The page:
Out of the Mouths of Moms

I get a lot of motherly input in my life. I have an amazing mom, a fantastic mother-in-law, a one of kind older sister, world class sisters-in-law, aunts, great aunts, and friends. And over the course of those very many relationships, I have received countless pieces of advice -- both solicited and unsolicited (my personal favorite). This advice has covered a wide spectrum -- from useless to useful, silly to sensational, annoying to awe-inspiring.


So in honor of the upcoming Mother's Day, I picked a sampling of some of the favorite advice I have been given -- basically an Advice Anthology. Use what you will, discard the rest. You might find some of these tips too deep or too shallow, maybe even too obvious. And clearly there are whole categories I have left out. And some of you might even recognize your words of wisdom highlighted below, but I have left out most of your names to protect you from the paparazzi (and in case you don't want to take credit for the advice).

Tip #1: Everybody has a story -- take the time to listen to people and ask questions. That is the therapist's translation of "Don't Judge a Book By Its Cover." If you take the time to get to know someone, you will find they have a history -- they, like all of us, are the sum total of their life experiences, both good and bad. You will find something interesting or likeable in everyone.

Tip #2: If you are over 30 and you leave the house, it won't kill you to put on a little mascara. When I first received this advice -- when I was decidedly under 30 -- I thought it was annoying and maybe even a little sexist. I mean, who cares if my lashes look elongated. But now that 30 is such a distant memory in the rearview mirror of my life, I think it is a cautionary and helpful message. This piece of advice really comes in handy when I mistakenly have pushed the button on my phone that takes a selfie vs. a photo. You might have heard me scream when that happens even with mascara.


Tip #3: It is never a problem to be more "dressed" than anyone else, within reason. Clearly, the resident fashionista in my family will recognize this piece of advice as hers. Okay, now that doesn't mean that you should wear a sundress to exercise class or a ball gown to the office. The bottom line is the worst that people will say about you is that you put some effort into the occasion (or that you didn't read your e-mail).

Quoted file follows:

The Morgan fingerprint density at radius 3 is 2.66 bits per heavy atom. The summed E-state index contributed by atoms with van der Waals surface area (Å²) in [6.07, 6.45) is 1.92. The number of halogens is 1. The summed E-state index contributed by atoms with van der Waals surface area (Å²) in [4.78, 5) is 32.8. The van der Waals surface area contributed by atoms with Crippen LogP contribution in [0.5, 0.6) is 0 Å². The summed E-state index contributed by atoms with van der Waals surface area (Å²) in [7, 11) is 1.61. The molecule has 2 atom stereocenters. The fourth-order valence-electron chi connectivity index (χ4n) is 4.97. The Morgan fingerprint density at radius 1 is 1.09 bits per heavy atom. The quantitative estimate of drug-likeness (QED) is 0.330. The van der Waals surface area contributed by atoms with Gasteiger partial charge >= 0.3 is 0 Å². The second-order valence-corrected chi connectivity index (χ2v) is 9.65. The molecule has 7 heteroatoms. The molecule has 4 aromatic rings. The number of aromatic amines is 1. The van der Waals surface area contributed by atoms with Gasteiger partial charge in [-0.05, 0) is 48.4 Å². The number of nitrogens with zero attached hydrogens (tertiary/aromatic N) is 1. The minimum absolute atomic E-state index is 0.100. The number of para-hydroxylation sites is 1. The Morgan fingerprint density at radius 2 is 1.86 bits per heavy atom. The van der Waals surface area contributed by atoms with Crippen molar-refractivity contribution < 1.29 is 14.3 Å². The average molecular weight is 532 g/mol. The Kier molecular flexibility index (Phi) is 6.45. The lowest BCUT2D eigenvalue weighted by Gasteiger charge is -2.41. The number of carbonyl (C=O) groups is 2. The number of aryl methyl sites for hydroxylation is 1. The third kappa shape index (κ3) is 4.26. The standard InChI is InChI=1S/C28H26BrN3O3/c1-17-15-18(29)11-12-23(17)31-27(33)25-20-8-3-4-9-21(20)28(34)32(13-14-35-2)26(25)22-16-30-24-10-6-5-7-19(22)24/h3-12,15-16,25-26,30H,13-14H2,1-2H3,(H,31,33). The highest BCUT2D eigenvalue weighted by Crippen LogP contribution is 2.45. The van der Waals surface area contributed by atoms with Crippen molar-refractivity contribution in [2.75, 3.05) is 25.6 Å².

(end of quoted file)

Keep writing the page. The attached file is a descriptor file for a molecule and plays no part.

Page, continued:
Tip #4: When you are feeling low, sad or unmotivated, go "outside yourself". Do something nice for someone else. Volunteer, help a friend or stranger in need, engage in something bigger than the stresses you are experiencing in that moment. It will give you perspective.

Tip #5: Snuggle up in a bed with a good book at night. Now admittedly, this one might date me as many people prefer to snuggle up with a nice warm ipad or smartphone. But it is a truly relaxing way to end a day, to take your mind somewhere else without noise or sound. Note: This advice was not terribly effective the time I was 13 and fell asleep with a halogen lamp over my bed which fell over onto my wool blanket and almost caused a fire. Try to avoid that part.

Tip #6: Text/call/send a smoke signal upon arrival to anywhere from anywhere regardless of the method of transportation. I travel quite a bit for work, and every time I go somewhere, I let my mother know when I arrived. This is a considerate thing to do, children, as some of your mothers, like mine, might really be sure that the lack of contact is a precursor to bad news. Just because you know that the plane will land in the right airport (with very few exceptions), your mothers might not have that same sense of certainty.

Tip #7: Make sure you pick a partner who whom you have common areas of interest. This advice is paraphrased e from a toast my sister may have given at my most recent birthday I really take this advice to heart. My husband and I seriously have a lot of common interests -- but high among them is that I think I am funny and he thinks I am funny. That has been key to the success of our marriage. FYI, for those of you who have a partner who thinks he/she is funny but isn't -- you know what I mean.

Tip #8: Share in other people's joy and record milestones. We all need friends and family for the hard times, but we must always find time to celebrate. If you can name it, and have people to share it with, celebrate it -- birthdays, half birthday (seriously we do), weddings, births, Bar Mitzvahs, communions, christenings, any religious holiday, graduations (that can include pre-school and online certifications), first day and last day of camp/school/summer, getting a permit, getting a good grade, starting a new job, receiving a clean bill of health, having a snow day, enjoying the first piece of gum after removing braces.

So on this Mother's Day, share the best advice you have been given with the people around you. And celebrate all of the women in your life who have helped you on your path. I am sure your kids, like mine, will find every word out of your mouth inspiring and helpful.